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Egypt and the Economic Implications of the Arab Spring

From one the first days of protests in Egypt January 25st 2011 in Tahrir Square, it was more than apparent change was coming. Over a year after 30-year reigning President Hosni Mubarak stepped down, who knew lasting changes would feel so… slow? Parliament was dissolved, the constitution was suspended, and the Armed Forces of Egypt assumed power. But according to Esraa Abdel Fattah the “Facebook Girl”, the “Mubarak regime” lingers and life is not better in the country compared to last year (Staff 2011).

While fair elections were held, the Muslim Brotherhood came out on top of the elections. As this replacement parliament works on drafting a new constitution, violence against peaceful protests and conflicts continue in the streets.  Unrest at this point is waiting to be sparked by anything; one such flicker is due to ruling generals (Scaf) unwilling to surrender power. The balance of power in Egypt may leave many citizens, especially women between a rock and a hard place.  The presence of the Muslim Brotherhood will keep a dominating Islamic residual meaning that state will still favor religious influence and the two will not be separated. On the other hand, military control as experienced for nearly ten months after Mubarak was forced to resign his position became an evil at the behest of “supra-constitutional principles” putting military control before civilian politics (Staff 2011).

Since these protests, over-takings, disbandings, and violence are not unique to Egypt as the macro economic effect of the Arab Spring on the region has been very noticeable. Egypt’s GDP in mid-2011 was expected to see a 2.5% fall, in addition to Tunisia, Syria, and Yemen GDP contractions (Martin 2011).  The only country expected to have expanding GDP growth was Bahrain with a 2.5% increase, its slowest pace of growth since the 1990’s (Martin 2011).

The biggest hit on any of Egypt’s sectors is to tourism, which accounted for 6% of GDP in 2010. More importantly, this sector accounts for between 10 and 15% of employment in the labor force (AFP 2012). Due to violence, protests, and fear, tourism has seen significant decreases in visitor arrivals (down 33%), duration of time spent in Egypt (down 23% from 141 million nights in 2010 to 114 million in 2011), and dollars spent per day while visiting (down to $72 per day compared to $85 in 2010) (AFP 2012).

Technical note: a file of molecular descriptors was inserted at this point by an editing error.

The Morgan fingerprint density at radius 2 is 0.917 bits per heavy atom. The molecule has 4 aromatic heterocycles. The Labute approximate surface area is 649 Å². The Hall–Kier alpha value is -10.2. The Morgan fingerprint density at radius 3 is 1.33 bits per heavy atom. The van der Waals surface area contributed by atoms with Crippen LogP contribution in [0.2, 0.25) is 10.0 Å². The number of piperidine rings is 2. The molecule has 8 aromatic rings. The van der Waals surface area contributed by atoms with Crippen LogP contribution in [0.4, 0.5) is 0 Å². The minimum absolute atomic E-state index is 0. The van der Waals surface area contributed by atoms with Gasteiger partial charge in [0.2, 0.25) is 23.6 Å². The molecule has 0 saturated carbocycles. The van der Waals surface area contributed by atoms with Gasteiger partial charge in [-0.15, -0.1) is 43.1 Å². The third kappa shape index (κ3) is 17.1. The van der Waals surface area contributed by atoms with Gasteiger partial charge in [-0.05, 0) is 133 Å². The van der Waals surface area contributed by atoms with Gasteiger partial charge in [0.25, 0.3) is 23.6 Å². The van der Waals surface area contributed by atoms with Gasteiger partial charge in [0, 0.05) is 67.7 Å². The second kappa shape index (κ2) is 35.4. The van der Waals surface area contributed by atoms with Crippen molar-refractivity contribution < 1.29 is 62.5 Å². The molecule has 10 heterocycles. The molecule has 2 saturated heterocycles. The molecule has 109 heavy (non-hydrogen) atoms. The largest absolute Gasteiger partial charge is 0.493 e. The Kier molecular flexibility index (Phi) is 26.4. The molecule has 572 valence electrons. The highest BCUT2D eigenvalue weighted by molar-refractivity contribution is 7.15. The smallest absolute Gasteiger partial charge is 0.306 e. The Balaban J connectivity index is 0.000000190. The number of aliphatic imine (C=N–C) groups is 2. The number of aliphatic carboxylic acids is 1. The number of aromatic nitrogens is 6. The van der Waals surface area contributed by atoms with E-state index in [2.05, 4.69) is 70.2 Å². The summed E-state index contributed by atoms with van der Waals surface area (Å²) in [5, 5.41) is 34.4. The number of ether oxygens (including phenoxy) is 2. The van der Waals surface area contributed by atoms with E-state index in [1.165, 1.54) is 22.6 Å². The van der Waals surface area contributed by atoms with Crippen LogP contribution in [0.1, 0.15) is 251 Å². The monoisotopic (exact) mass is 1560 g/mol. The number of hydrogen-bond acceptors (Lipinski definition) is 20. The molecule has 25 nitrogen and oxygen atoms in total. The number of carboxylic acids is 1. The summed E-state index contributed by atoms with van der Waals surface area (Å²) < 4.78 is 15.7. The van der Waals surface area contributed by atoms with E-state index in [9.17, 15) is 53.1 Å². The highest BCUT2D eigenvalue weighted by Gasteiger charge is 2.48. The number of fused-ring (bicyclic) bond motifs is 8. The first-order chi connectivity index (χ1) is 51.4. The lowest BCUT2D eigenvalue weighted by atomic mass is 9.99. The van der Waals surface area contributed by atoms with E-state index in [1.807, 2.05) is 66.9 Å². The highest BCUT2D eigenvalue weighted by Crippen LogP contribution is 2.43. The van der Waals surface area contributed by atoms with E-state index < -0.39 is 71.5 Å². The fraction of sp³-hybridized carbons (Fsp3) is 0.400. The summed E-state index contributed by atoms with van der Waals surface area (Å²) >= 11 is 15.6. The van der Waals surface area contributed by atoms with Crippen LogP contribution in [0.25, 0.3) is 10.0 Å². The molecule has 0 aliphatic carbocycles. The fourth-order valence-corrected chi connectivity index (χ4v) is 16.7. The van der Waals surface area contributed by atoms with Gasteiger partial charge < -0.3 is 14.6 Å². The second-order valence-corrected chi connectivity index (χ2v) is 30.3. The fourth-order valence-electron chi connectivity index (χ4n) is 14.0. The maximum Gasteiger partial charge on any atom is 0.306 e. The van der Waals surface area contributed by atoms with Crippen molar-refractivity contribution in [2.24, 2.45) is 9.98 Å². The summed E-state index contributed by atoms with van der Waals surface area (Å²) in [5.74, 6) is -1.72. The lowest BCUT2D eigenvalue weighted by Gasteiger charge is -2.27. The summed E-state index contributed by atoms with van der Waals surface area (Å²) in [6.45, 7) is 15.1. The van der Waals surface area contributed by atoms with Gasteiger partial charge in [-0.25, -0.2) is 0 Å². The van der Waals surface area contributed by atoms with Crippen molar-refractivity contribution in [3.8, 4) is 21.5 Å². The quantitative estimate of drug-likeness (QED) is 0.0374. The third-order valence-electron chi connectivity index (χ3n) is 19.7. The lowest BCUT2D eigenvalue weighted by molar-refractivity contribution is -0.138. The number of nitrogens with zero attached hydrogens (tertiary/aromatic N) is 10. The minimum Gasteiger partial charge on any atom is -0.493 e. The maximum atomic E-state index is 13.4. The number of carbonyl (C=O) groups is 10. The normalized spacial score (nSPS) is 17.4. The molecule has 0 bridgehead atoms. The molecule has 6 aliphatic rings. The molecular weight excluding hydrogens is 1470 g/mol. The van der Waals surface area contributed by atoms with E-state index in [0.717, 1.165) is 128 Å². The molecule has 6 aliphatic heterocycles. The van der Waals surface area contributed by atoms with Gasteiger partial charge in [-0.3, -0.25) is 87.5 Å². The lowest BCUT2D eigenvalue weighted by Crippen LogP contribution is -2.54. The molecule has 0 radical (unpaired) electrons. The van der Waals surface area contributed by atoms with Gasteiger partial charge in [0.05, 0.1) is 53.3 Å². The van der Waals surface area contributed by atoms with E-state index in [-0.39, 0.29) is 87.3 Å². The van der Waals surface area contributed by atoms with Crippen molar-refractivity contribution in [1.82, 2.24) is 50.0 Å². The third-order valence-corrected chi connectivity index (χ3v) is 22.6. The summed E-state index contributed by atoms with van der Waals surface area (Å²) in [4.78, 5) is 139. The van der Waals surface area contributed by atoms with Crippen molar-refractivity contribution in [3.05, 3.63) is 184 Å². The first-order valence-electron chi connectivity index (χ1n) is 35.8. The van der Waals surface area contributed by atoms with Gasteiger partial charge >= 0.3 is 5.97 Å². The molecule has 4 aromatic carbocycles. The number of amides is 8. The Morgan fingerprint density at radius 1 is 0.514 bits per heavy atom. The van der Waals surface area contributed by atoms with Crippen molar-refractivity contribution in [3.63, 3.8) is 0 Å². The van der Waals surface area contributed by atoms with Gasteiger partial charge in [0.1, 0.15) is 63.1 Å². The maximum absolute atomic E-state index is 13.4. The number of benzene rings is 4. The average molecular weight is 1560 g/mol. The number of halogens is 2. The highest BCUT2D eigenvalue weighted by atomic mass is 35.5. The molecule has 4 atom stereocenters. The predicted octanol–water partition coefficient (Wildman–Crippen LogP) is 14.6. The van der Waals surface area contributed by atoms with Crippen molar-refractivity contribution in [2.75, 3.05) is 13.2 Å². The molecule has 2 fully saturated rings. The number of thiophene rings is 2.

This hit to the tourism sector has been a part of the significant increase in unemployment over the past year. Beginning January at about 9% unemployment in October 2011 has been measured at 11.9% (www.tradingeconomics.com 2011). What I believe is not represented in any of this data is the unemployment of day workers in these major cities, lower class citizens that receive unmeasured benefits from high levels of tourism for various reasons.

Egypt’s deficit was expected to be 12.5% of GDP in 2011, and expected value of the Egyptian pound to decrease by 20%.

This inflation has been addressed by the Central Bank of Egypt, which stepped in and used significant reserves to prop up the value of the pound, rather than let it fall to its real value (Salah-Ahmed and Daily News Egypt 2012). While the allocation of reserves has been denied by some; it may be a smart (short-term) move in order to keep relative prices from rising too quickly. As long as inflation is still occurring, steep increases will lead to shoeleather costs from reduction in individual daily cash holding, as well as menu costs that can affect the variability of relative prices in the long run and create inefficient allocations of resources.

While it will undoubtedly take a long time to regain a stable economic environment, the most significant help will come from an established and widely supported government.